So John enjoys reading mundane posts. Well on the whole I would guess that when one reaches my age most peoples' lives are mundane - or if they are not then they would wish it were so. One of the plusses of reaching my age and ( at present) being relatively fit, is that most of the pressures of a working life have disappeared. Alright I have to walk with a stick but compared with many folk in old age that is just a minor irritant. I do have one major irritant, which I would have dealt with in my stride when I was younger, but it will eventually sort itself out.
But really I think the trick in old age is not to consider one's life 'mundane' - it is not called 'the third age' for nothing these days. Sixty is now called the new forty so presumably eighty is the new sixty - or that is how I am looking at it. So here are a few tips on how to stop old age being boring. Yes I know, there is one major fact in this. You have to have enough money to pay the bills and a little bit over so that money is not a major issue.
1. Have plenty of friends. Value their friendship,
make time for them, invite them round for a
coffee and a chat, or go out for one if funds
permit - or even for lunch. Search around -
many places now have special pensioners
2. If you are mobile enough then consider the
idea of a dog. You would not believe the
number of people I have met while walking
3. Join things. There is a thriving U3A in my
little town and it offers plenty of choice in
courses - in addition to an over 60,s club
(which is well attended). In addition there is
also a local Probus, a W I, several study
groups , a local Camera Club - I could go on.
In my experience few people come to you - you have to go out and look for them. I could count on my fingers the friends who call hoping to find me in. They are special friends who are dear to me and who know I am always pleased to see them and 'put the kettle on' when I see them on the drive.
The U3A class I have joined is my Book Group. We meet in one another's houses on the first Monday in each month, we take it in turns to choose the book and we meet and talk about it over a coffee and a biscuit. If everyone comes there are eight of us. This month's book, chosen by M, is 'Olive Kitteridge' by Elizabeth Strout - a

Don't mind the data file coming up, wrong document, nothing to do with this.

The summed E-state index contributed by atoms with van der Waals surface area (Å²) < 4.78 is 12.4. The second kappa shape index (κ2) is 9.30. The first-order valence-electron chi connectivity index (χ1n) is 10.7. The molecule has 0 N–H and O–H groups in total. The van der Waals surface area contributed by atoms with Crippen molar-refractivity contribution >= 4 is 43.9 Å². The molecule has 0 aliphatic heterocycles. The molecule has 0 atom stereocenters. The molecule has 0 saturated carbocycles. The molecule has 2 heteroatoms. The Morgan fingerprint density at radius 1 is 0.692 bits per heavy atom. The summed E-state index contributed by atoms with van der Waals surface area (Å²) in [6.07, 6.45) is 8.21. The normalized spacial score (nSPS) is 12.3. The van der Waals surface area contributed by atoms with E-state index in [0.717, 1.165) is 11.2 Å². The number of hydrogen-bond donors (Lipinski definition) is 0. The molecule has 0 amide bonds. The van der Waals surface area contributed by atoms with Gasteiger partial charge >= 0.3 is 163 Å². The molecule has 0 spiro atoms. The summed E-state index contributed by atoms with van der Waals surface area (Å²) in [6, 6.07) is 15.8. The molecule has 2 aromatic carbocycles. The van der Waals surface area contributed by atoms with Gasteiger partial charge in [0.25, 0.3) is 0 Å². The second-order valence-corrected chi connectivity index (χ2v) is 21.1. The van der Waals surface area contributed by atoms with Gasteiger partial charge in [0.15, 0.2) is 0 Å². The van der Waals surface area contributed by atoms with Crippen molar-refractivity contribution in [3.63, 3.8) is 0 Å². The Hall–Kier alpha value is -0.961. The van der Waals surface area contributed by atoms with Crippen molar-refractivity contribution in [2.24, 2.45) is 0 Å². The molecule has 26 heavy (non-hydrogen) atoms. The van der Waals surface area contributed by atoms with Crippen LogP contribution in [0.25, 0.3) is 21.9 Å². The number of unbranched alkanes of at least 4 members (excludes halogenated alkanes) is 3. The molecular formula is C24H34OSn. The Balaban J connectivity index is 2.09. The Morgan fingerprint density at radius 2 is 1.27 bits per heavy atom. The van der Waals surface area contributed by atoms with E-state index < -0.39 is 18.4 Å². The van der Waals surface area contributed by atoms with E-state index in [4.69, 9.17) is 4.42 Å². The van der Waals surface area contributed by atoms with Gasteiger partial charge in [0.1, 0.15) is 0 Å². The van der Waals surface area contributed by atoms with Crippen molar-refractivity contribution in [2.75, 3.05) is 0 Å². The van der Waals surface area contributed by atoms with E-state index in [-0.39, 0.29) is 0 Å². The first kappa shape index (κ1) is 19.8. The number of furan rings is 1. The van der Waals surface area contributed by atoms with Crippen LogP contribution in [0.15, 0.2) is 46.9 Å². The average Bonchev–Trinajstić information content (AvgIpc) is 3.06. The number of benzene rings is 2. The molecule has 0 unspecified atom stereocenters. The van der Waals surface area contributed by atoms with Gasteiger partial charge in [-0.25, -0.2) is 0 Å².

very good book indeed. Last month's was Elizabeth Gaskell's 'North and South' - also a really good read.
So my advice is - don't let old age get you down, don't let it become a mundane, daily trudge - as so many people seem to do as they get older. My intention is to go out, meet folk, do things (as Rachel does - it is lovely to read of her exploits- although I do realise that she is very much younger than me and can hop on and off a bus or a train and plan wonderful trips abroad (which I did twenty years ago but wouldn't attempt now).
And, like John, I love reading about what she does - her cats, her trips into Norwich, the classes she attends, the films she sees, the way she makes friends and the way she and Sue from Suffolk (also a blogger) meet for a coffee and a chat. It is these things that make the world go round, make one forget about Coronavirus, about HS2, about Boris's exploits, about what Donald Trump is up to. I leave all that to the next generation. Maybe that is selfish but this is really 'me time'. I make donations to one or two of my pet charities, I try to help anyone when it is within my power to do so - other than that I try to live life to the full and I do urge you - if you are over 60 and retired - to do the same.